Good News For Fans Of Dairy Queen's Red Velvet Cake Blizzard

After a few weeks reprieve, holiday thinking is here again as Dairy Queen announces the return of its Red Velvet Cake Blizzard and Red Velvet Cupid Cake for the Valentine's Day season. As ChewBoom reports, the former features Dairy Queen's soft serve blended with cream cheese icing and cake bits while the latter transforms that into a cake with the soft serve as the base, cake pieces and cream cheese icing as a middle layer, topped with the Red Velvet Cake Blizzard.

These can be found in participating locations nationwide, but, as ChewBoom notes, the Cupid Cake is designed for a Valentine's Day date, meaning it's meant to be eaten by two.

Dairy Queen first debuted the Red Velvet Cake Blizzard in 2014, as testified by a press release shared by "It's just one of the new and innovative fan-worthy flavors the Dairy Queen system will introduce this year," Barry Westrum, executive vice president of Marketing for American Dairy Queen Corporation, raved at the time. "We're always celebrating Blizzard season at DQ."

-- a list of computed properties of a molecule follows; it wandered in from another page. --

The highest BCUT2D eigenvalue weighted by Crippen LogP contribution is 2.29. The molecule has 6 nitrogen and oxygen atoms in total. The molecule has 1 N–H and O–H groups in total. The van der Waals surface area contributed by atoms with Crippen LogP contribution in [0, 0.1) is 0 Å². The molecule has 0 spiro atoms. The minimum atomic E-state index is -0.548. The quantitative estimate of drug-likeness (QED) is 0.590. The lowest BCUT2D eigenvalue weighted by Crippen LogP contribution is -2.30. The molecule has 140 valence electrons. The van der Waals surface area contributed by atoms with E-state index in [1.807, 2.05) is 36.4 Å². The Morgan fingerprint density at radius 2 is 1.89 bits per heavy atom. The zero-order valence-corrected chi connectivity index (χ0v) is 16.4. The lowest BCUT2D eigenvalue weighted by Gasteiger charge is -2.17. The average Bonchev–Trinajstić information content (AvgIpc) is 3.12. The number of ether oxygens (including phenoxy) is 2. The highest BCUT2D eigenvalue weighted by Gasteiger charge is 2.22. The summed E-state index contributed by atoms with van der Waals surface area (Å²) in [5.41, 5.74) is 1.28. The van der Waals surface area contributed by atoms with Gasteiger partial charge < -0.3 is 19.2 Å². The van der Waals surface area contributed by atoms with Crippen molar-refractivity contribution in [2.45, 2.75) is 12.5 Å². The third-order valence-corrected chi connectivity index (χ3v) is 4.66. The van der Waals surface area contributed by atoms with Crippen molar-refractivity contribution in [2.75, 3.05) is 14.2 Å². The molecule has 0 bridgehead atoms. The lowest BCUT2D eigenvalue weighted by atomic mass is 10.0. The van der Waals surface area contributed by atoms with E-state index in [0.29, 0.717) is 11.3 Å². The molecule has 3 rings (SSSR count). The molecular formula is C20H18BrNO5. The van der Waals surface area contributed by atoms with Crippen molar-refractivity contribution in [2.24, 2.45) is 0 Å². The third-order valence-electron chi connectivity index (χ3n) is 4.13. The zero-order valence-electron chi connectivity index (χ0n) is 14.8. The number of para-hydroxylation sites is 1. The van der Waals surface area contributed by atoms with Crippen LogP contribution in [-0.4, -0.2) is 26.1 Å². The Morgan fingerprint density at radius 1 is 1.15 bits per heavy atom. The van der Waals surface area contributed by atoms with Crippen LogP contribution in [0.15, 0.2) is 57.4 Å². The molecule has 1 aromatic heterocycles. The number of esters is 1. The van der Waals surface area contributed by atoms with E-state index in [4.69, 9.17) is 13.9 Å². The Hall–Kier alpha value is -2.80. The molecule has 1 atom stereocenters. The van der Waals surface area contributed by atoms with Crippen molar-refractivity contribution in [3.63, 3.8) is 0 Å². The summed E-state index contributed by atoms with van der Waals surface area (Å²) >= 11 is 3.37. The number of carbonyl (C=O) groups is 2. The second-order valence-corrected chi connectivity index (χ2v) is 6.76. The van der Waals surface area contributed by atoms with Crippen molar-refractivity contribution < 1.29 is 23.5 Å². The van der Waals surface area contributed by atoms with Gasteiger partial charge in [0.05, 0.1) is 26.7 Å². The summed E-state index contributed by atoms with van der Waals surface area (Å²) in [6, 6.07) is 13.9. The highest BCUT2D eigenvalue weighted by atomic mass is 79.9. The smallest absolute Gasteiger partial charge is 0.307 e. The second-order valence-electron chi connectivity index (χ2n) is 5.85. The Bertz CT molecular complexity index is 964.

Red Velvet Cake has always been a marketing gimmick

The obvious reason why Dairy Queen would introduce a red velvet cake-themed offering during Valentine's Day is because it's red, and you celebrate Valentine's Day with red things. However, the popular red cake is primarily red because it served the interests of a dye company, Adams Extract to be precise, according to Southern Living.

My Recipes recounts how John Adams learned of red velvet cake from his wife who had tried the dish at the Waldorf Astoria. At the time, the cake was colored and sweetened with beets, though, as the piece notes, other sources suggest the use of beets was due to the restaurant's use of Dutch-processed cocoa, which baked as a brown instead of a red.

As a food dye provider, however, Adams saw an opportunity to promote his product, namely by advertising his dyes with a recipe for red velvet cake. People bought the dyes, and red velvet cake became a nationwide phenomenon. And, it must be noted, remains a red advertising tool to this day.